roman bone hairpin
roman bone hairpin
roman bone hairpin

117. Roman Bone Hairpin

C. 2nd Century A.D.

A Roman bone hairpin from Godmanchester. This example is typical of earlier Roman hairpins, probably dating to around the 2nd century AD when fashionable women's hairstyles were more abundant than in later periods.

Roman women used hairpins like these to create an abundance of hairstyles which got shorter as the centuries passed.

Condition: As shown. Tip missing.

Dimensions: 90mm.

Provenance: Ex. private collection, UK. This was one of many Roman items found by the local vicar and antiquarian, the REV J G Walker in Godmanchester, England in 1903 and thence by descent. Old label records the date and findspot "1903, Godmanchester, Cam Road".


Roman Hairpins

The Romans were extremely conscious of how they looked in public. However, the clothing styles and fashions of Roman women were relatively simple and unchanging and as women had no special dress that distinguished their status, wealthy women wore expensive materials, make-up, expensive jewellery and highly elaborate hairstyles and wigs.

Roman women originally dressed their hair with great simplicity. One of the simplest styles of wearing the hair was allowing it to fall down in tresses behind, and only confining it by a band encircling the head. Another favourite but simple hairstyle was platting the hair, and then fastening it behind with a large pin. Young girls wore their long hair in simple buns tied at the base of the neck or wore their hair in a top knot. Simple hairstyles for married women changed during the reign of the Emperor Augustus when a variety of different and elaborate hairstyles came into fashion.

During the rule of the Flavian emperors (69-138 BC) hairstyles were raised to a great height by rows of false curls. This fashion was described by the writer Juvenal as the hairstyles made women appear tall from the front but quite the opposite from the back. The hair of Roman women become elaborately curled. Hairstyles were elaborately arranged in layers. Hairstyles involved hair being twisted, waved and curled. Ringlets were created to create hairstyles which fell to the sides and the backs of the head. Wigs and hair pieces were used to create an illusion of abundant locks.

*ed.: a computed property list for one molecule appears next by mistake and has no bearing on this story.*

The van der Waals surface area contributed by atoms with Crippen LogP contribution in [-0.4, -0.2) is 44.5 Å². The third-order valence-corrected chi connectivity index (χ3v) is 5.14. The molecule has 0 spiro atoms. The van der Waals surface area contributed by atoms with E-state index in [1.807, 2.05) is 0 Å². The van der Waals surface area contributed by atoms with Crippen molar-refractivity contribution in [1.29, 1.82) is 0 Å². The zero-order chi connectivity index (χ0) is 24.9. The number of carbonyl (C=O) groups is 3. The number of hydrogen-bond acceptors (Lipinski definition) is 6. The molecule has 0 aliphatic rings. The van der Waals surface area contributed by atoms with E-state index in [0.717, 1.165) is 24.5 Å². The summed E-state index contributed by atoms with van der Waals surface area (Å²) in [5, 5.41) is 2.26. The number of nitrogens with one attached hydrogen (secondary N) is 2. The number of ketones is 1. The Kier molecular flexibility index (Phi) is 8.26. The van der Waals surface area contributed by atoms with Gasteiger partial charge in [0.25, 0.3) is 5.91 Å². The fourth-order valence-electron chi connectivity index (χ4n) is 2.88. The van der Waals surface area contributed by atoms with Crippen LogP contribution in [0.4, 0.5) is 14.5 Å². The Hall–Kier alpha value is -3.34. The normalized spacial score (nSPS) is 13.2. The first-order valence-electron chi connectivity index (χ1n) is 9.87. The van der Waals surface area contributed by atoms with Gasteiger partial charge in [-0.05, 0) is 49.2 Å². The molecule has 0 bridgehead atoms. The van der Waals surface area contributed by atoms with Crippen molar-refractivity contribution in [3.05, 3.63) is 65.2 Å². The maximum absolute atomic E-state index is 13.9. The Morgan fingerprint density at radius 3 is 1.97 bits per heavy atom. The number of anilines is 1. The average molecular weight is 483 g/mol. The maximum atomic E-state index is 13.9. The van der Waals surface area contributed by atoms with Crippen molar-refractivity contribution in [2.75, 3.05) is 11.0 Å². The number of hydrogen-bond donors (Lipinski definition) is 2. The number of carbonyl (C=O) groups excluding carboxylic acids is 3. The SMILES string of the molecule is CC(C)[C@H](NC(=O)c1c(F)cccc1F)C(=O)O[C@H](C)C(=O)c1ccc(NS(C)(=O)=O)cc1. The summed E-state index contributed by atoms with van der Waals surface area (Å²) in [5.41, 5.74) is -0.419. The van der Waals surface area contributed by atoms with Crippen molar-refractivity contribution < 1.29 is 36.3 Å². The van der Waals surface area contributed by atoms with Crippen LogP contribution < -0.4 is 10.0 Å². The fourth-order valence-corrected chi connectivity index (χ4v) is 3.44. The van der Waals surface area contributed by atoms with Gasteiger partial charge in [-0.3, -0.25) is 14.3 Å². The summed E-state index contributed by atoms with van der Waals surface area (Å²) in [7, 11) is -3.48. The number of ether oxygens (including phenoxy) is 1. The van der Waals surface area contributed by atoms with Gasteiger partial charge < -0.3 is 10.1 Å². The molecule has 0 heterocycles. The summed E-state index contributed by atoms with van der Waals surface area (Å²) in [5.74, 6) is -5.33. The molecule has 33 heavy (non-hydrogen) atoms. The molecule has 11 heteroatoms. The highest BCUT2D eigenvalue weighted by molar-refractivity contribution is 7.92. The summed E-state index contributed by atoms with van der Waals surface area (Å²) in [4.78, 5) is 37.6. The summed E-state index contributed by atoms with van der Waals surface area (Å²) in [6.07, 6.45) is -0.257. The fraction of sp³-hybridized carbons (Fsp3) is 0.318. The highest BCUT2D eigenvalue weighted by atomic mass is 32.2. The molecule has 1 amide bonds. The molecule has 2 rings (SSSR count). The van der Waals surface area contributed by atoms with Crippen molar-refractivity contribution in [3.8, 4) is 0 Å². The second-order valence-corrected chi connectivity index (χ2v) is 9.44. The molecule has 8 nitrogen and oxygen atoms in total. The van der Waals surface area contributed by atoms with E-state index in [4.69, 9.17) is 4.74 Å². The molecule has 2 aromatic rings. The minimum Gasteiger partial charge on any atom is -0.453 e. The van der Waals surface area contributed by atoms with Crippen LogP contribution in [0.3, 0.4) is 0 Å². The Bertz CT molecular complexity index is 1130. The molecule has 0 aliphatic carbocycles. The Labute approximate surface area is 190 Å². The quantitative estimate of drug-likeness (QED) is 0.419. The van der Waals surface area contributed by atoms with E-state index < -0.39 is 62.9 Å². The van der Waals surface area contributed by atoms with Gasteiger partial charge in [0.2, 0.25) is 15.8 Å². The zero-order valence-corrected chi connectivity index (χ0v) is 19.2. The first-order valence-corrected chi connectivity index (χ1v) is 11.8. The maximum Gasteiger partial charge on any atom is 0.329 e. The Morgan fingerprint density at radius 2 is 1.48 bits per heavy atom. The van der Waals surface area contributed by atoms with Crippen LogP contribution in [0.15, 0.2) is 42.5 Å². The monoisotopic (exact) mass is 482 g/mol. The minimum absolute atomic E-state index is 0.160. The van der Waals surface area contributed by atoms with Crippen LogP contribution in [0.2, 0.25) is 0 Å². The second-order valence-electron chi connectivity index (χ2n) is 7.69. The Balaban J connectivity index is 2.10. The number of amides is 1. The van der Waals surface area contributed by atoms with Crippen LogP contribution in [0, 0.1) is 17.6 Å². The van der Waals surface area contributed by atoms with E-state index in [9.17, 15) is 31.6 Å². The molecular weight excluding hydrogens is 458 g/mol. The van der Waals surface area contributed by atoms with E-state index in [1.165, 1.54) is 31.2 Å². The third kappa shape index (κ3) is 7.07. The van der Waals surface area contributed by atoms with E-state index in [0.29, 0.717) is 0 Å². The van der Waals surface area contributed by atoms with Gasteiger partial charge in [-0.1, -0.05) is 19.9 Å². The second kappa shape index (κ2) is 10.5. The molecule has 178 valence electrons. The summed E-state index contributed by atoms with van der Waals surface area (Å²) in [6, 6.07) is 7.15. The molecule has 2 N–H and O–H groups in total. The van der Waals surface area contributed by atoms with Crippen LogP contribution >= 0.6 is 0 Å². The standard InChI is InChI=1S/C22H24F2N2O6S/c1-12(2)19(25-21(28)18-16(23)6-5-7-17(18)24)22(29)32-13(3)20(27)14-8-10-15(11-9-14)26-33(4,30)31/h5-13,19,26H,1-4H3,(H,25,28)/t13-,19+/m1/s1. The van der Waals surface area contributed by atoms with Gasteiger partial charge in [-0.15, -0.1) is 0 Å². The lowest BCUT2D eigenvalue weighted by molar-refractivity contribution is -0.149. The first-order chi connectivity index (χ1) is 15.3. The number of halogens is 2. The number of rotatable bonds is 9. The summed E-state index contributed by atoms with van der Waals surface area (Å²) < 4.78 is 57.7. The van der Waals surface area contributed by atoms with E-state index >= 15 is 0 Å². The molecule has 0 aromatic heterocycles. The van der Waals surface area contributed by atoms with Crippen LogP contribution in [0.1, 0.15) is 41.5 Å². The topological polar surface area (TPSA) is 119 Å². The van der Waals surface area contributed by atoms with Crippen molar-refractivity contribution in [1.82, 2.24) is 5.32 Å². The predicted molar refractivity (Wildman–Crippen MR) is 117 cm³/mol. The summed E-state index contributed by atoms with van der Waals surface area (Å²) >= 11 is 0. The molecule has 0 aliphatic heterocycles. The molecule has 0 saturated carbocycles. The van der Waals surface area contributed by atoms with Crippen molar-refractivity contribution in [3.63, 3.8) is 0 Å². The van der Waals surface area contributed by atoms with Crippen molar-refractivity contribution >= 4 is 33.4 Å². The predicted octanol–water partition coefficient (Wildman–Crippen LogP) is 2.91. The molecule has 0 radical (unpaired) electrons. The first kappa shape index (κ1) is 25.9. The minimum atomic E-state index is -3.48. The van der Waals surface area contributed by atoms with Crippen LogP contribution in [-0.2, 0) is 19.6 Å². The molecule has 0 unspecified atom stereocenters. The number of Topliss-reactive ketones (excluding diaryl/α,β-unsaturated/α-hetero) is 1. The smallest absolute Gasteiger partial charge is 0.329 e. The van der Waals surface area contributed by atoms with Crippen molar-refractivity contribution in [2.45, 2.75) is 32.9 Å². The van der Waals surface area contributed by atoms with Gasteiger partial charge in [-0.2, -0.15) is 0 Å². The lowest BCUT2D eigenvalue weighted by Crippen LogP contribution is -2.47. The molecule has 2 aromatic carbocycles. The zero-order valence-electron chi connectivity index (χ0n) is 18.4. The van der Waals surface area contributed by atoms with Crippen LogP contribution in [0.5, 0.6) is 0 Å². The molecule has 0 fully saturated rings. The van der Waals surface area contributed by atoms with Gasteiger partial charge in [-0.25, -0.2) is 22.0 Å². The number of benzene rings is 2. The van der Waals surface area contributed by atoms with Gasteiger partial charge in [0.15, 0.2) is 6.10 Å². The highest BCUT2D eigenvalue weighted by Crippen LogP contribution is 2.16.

Blonde hair was greatly admired by the Romans. Roman women used a form of hair dye to produce the prized blond hair. Grey hair was also dyed using a form of walnut dye. Wigs were common in Ancient Rome which were combed into elaborate hairstyles. Some country slaves had their heads shaven and their hair was used to produce wigs for wealthy Roman women. It was therefore a severe punishment for a town-slave to be sent into the country.

Hair pins were widely used to create women’s hairstyles. Early examples tend to be of simple form with perhaps a bulbous end to hold the hair, but with the advent of elaborate Flavian styles, they become larger and often have decorated ends that would have enhanced the effect. Pinecones were obviously a very popular symbol for hairpins as these turn up regularly in the archaeological record and are popular roman hairpins for sale to collectors. Bone or bronze were the most common materials used to make hairpins, but antler, iron, silver, gold and jet are also found.

Various other accessories were used to create elaborate and striking hairstyles. Perfume was applied to provide pleasant smelling hair. Curling tongs and a variety of different combs and hairbrushes were used. Hairnets were worn made of finely woven gold wires and also wire supports. Ribbons, garlands of flowers, precious jewels, gold and pearls were all used to enhance and create intricate hairstyles.

As the Roman Hairstyles for women became more elaborate and an important sign of status it became necessary for slaves to create the latest fashionable hairstyles. These slaves were highly skilled and valued. The Roman slave hairdressers were called ornatrices.

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